Monday, February 6, 2023 Feb 6, 2023
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Food & Drink

La La Land Aims to do Nothing Less Than Change the World

Opened by a 24-year-old SMU dropout and bar owner, the coffee shop on Lowest Greenville hires foster children aging out of the system.
By Sarah Hepola |
ciara moton watley
Owen Jones

On a rainy evening, I stepped into the white house with the white picket fence off Lowest Greenville. The cafe was bright and breezy, an interior made for Instagram, with yellow mugs lining the shelves and black baseball caps on display that read “Make America Kind Again.” At the far end of the counter, a bookcase swung open to reveal a hidden stairwell, like one of those secret passageways in children’s books where you leave the ordinary world and enter another dimension.

“Do you know the story behind this place?” asked the young woman ringing up my order. I braced myself for a hashtag or a frequent buyer card. “This place hires foster youth aging out of the system,” she said. A flyer mixed in among menus listed grim statistics—only 3 percent of foster youths graduate college; half wind up unemployed—along with a mission to mentor foster youths toward a more self-sufficient path. I’ve seen a lot of consumer bait-and-switches in my time, but this was a new one. So you lure me in with lavender lattes, a friendly staff, a darling social media aesthetic, and this whole thing turns out to be—making the world a better place?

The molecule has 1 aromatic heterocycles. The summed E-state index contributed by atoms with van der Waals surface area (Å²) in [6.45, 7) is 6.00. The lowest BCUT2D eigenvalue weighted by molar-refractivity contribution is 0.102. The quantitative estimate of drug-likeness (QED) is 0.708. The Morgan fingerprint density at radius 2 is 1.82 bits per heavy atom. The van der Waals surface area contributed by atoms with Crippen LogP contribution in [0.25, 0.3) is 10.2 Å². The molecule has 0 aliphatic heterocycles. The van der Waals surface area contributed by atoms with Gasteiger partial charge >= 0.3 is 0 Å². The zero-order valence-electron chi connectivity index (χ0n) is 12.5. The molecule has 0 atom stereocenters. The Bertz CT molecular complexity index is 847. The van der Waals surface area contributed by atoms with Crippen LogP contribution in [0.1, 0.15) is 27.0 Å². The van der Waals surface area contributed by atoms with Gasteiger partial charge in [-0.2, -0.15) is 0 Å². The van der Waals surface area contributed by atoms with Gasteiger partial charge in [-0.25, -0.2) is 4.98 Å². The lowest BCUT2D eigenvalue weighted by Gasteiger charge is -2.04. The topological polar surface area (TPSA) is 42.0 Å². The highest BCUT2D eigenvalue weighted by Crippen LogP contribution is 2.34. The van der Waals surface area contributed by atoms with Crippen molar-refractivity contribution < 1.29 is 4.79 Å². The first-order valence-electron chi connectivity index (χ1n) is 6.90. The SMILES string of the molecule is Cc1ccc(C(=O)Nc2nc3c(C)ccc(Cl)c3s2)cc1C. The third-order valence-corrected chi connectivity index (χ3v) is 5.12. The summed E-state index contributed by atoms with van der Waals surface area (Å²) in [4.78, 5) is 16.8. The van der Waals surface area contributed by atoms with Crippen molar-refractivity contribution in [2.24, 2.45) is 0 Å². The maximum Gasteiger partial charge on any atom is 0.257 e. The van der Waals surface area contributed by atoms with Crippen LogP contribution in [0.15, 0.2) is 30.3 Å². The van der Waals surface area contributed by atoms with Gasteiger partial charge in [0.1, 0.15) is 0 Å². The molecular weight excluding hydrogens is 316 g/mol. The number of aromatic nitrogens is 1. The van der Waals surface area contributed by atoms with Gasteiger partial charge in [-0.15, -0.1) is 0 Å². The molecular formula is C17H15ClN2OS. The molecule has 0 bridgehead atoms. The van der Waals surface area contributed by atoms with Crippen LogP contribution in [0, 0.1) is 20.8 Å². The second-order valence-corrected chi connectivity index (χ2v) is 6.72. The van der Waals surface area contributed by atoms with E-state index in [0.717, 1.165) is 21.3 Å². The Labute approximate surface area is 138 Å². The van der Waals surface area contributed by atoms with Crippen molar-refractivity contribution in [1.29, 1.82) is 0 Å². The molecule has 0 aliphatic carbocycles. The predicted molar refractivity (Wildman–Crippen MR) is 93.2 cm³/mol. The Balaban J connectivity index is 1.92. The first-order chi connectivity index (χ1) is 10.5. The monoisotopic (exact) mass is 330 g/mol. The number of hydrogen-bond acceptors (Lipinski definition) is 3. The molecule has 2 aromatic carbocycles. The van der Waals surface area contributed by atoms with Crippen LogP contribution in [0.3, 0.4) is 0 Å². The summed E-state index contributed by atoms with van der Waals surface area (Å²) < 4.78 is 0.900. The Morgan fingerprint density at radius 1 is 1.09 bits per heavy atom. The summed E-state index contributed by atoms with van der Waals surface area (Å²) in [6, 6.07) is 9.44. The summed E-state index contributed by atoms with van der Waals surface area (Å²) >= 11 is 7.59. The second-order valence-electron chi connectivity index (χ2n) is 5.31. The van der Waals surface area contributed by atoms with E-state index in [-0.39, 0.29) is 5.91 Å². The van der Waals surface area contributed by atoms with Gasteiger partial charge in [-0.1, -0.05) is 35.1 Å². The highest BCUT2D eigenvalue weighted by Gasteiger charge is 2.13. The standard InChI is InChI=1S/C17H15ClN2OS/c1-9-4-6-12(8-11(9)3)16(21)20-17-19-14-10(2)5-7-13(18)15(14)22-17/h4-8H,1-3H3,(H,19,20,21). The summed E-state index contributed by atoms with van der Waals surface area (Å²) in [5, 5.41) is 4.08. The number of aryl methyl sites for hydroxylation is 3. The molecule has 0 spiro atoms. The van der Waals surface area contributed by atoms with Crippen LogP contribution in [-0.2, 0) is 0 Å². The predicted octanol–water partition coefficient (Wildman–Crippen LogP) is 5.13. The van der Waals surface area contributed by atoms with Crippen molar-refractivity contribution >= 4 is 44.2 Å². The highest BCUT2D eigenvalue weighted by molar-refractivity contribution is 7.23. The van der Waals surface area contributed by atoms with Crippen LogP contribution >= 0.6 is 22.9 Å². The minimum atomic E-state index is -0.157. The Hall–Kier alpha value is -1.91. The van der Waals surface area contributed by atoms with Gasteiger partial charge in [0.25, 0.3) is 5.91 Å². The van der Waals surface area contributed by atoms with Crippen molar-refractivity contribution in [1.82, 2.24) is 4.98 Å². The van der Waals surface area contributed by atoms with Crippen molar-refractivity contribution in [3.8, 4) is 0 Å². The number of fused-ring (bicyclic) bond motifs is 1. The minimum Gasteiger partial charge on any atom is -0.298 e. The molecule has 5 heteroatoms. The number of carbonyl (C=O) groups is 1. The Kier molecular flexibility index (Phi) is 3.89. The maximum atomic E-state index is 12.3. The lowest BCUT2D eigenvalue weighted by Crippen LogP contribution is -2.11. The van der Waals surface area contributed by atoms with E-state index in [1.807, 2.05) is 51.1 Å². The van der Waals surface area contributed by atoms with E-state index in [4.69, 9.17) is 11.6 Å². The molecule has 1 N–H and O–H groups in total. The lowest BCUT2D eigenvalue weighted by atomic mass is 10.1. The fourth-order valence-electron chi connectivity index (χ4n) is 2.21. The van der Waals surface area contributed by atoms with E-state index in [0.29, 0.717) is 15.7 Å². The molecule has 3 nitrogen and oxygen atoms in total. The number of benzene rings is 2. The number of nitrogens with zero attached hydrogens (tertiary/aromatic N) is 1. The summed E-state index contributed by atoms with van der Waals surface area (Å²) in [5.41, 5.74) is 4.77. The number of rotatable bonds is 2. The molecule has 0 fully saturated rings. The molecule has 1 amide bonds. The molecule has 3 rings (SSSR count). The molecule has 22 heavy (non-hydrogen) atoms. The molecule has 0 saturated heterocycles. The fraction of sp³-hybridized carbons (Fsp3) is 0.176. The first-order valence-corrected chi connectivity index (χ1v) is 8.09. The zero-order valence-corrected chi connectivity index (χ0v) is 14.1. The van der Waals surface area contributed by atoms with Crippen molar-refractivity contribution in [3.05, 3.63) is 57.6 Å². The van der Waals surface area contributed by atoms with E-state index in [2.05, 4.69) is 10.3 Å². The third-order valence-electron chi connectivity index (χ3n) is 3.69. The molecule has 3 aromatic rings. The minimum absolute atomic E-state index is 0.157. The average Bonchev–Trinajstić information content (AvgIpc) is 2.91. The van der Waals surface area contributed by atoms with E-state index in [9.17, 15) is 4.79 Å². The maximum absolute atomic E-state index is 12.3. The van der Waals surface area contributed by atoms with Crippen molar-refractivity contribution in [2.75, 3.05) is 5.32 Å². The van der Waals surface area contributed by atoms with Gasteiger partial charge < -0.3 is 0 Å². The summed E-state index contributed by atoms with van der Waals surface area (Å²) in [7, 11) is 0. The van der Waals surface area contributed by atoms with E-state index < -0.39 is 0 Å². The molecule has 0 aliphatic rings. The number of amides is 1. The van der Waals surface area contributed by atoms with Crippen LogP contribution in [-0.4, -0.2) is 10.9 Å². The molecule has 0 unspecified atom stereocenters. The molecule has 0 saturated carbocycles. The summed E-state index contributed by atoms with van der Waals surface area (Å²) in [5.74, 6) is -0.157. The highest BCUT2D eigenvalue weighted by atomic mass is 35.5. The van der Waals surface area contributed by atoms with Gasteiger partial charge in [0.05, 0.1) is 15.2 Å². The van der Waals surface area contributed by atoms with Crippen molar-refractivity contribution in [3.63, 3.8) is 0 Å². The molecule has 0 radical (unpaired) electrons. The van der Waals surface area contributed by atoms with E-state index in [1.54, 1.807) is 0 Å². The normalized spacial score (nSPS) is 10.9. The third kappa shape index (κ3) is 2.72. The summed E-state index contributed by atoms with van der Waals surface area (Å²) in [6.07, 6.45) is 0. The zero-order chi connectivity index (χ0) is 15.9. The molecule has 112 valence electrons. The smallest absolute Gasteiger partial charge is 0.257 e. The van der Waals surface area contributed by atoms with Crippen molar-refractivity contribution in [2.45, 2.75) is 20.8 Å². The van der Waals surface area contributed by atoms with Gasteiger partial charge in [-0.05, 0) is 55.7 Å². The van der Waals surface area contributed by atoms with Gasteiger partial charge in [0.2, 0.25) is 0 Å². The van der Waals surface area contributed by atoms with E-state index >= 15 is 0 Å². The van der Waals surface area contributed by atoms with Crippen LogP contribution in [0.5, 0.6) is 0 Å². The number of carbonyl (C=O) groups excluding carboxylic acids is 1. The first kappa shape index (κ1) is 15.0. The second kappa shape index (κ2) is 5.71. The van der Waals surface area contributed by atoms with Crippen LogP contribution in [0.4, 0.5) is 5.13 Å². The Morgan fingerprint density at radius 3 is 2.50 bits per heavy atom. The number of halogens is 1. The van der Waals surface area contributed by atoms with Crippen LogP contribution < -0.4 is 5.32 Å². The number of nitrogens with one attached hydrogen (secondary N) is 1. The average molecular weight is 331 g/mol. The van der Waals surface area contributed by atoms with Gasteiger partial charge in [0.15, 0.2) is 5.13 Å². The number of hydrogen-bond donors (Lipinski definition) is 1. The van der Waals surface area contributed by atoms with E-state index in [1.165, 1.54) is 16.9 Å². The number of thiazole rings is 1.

“That is so cool,” I told the young woman, and a smile lit up her face.

“I know,” she said.

La La Land is the brainchild of Francois Reihani, a 24-year-old SMU dropout whose previous business ventures include Pōk the Raw Bar and Bar Stellar. The broken foster care system may seem an odd cause for a hustling entrepreneur too young to rent a car, but Reihani’s early experience led to an epiphany that money alone would not bring him happiness. Growing up in Mexico, he had friends in the foster care system, but it wasn’t until a few years ago, during a visit to Dallas CASA (a program that appoints advocates for children caught in the court system), that he began to see how intractable the problem was in America, too. He watched as one juvenile offender after another described a trail of temporary beds and adults who failed them. Reihani comes from a tight-knit Persian family; he was appalled to learn how little support these kids were getting, how they were drop-kicked into a job market without training. He started a nonprofit called We Are One Project to help them find employment, but there was one problem: nobody would hire them. So he hatched his next business venture. If other companies refused to employ a foster care population, he’d show them how it was done.

Such do-gooder capitalism feels distinctly Gen Z, the group of under-25s that has already brought us Greta Thunberg fighting climate change and the students from Parkland rallying for gun control. Kids today: apparently they want to change the world. While fast-food restaurants have long supported charities, like the Ronald McDonald House or the Dave Thomas Foundation for Adoption (named for the Wendy’s founder), placing the mission so front and center, as part of the branding, seems appropriate for a moment when young people do not see consumerism and social consciousness as mutually exclusive.

The broken foster care system may seem an odd cause for a hustling entrepreneur too young to rent a car, but Reihani’s early experience led to an epiphany that money alone would not bring him happiness.

“Kindness will change our society,” he told me, speaking in a voice animated by passion and possibly caffeine. “Imagine what would happen if every business set out to solve a little problem or give back.” People tell him he’s insane. It’s OK; he doesn’t mind.